USBGF Legal Moves Policy
Posted By: Bill Riles
Date: Tuesday, 22 April 2014, at 2:14 a.m.
Legal Moves Policy
U.S. Backgammon Federation
USBGF Board of Directors and Rules & Ethics Committee Define Core Concepts of Legal Moves for Tournament Play
The U.S. Backgammon Federation Board of Directors has unanimously endorsed the principle of Legal Moves in all tournament play. The Board believes the principle of Legal Moves is consistent with our mission statement, fosters the growth and enjoyment of backgammon with on-line and recreational players, makes live tournament play consistent with on-line play, and aligns play in the United States with the vast majority of other national backgammon federations around the globe. Legal moves presents the best image of a respectable, ethical game -- an important objective.
The USBGF herewith defines, for the benefit of players and tournament directors, the core concepts of Legal Moves recommended to be observed for tournament play. The USBGF encourages all players and directors to observe these rules.
Players participating in the game (“Players”) are ethically obligated to immediately point out any play made by themselves or their opponent that does not conform to the rules of backgammon; this is not a choice. Except as specifically noted, Illegal Moves must be corrected before the offending Player’s opponent has legally rolled (not cocked) the dice. Otherwise, the Illegal Move will stand.
Only the Players or a tournament official may point out an Illegal Move. Spectators are required to remain silent unless asked to assist on a specific move by both players or by a tournament official. If both Players agree prior to the beginning of their match, a third-party transcriber or match monitor may point out Illegal Moves. Ethical play should be presumed, but Players and spectators may always bring irregularities and concerns to the attention of the tournament director.
If the Players agree on the facts, and notice was given in time, all game actions including and subsequent to the Illegal Move are null and void and must be undone (including reverting the score if the final move of a game was played illegally). The dice shall be replaced on the surface with the agreed roll showing, all checkers and the cube shall be restored to their original position and the player shall then make a legal play. If the Illegal Move was not noticed in time, the play stands as made.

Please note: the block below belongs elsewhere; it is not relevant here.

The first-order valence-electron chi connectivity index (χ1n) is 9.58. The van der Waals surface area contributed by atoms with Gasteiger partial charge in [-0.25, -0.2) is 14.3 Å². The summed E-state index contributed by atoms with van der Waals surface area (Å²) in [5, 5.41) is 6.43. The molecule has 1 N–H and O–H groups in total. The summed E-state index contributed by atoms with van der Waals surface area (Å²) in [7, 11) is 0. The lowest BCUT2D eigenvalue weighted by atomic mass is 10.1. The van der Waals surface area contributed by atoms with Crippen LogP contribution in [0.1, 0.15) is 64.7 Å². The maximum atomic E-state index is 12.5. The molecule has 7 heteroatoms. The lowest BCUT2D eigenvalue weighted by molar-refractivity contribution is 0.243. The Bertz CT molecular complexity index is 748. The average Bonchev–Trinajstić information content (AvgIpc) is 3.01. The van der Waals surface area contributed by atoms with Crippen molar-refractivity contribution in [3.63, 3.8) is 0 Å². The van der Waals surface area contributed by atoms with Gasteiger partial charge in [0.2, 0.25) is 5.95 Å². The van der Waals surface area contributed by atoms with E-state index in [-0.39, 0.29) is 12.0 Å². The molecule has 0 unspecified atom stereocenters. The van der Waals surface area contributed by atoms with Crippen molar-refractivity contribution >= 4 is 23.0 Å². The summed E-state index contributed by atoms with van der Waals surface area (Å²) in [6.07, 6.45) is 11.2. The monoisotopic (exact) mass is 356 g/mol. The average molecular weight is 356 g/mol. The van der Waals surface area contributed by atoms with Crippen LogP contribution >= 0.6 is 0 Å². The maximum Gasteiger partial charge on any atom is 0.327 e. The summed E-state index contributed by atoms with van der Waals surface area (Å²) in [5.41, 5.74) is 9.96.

Some plays can never be legal under the rules of backgammon, regardless of the dice rolled or the exact number of pips moved. These Impossible Moves fall into two categories:
1.Plays that result in an Illegal Position. Examples include, but may not be limited to: a) both Players on the bar against closed boards; b) Both Players’ checkers on the same point; c) A checker on the playing surface, but not on a specific point or the bar.
2.Improper Checker Movement. Examples include, but may not be limited to: a) moving your opponent’s checker anywhere other than to the bar; b) placing your own checker on the bar; c) removing your checker from play when at least one of your checkers is outside your home board.
There is an additional burden to correct Impossible Moves. Illegal Positions must be corrected as soon as discovered, regardless of how much time has passed. Subsequent game actions are undone, unless both Players and/or the Director agree that the fair solution is to let such actions stand.
Improper checker movements must be corrected before the offending Player doubles or rolls the dice to start his next turn. Subsequent game actions are undone, unless both Players and/or the Director agree that the fair solution is to let such actions stand. If Players disagree on whether subsequent actions should be undone, the Director should tend to rule against the player who moved the checker(s) improperly.
If both Players agree, an Illegal Move may be corrected after the defined timeframes set forth above, with or without undoing of subsequent game actions. The overriding consideration should be to find a solution that both Players agree is fair; however, there is no ethical obligation to agree to a late correction.
If a game clock is in use and an Illegal Move is noticed:
1.Before the offending player has ended his turn: The clock shall remain running (but may be stopped to discuss the facts);
2.After the offending player has ended his turn: The clock shall be stopped, the position shall be reset, the offending player’s clock shall be restarted and the delay time allowed to run out. A legal move shall then be made.
Further, a player may not forfeit a turn of play by purposely or inadvertently hitting the game clock without playing when a legal play potentially exists.
Practically, if you know that a computer program would not have allowed the situation to occur, neither should you.
The tournament director shall have discretion to make an appropriate clock time adjustment when undoing game actions to correct an Illegal Move. However, Players should not expect any clock time adjustment to be made.
To minimize the chance of disagreement on the facts and time wastage, the opponent should point out any clearly illegal movement of checkers as soon as noticed, even if the player has only made a partial move.
Saying "wait" or "no roll", waving your hands over the board, or making any similar statement or gesture prior to the notice deadline constitutes timely notification of an Illegal Move.
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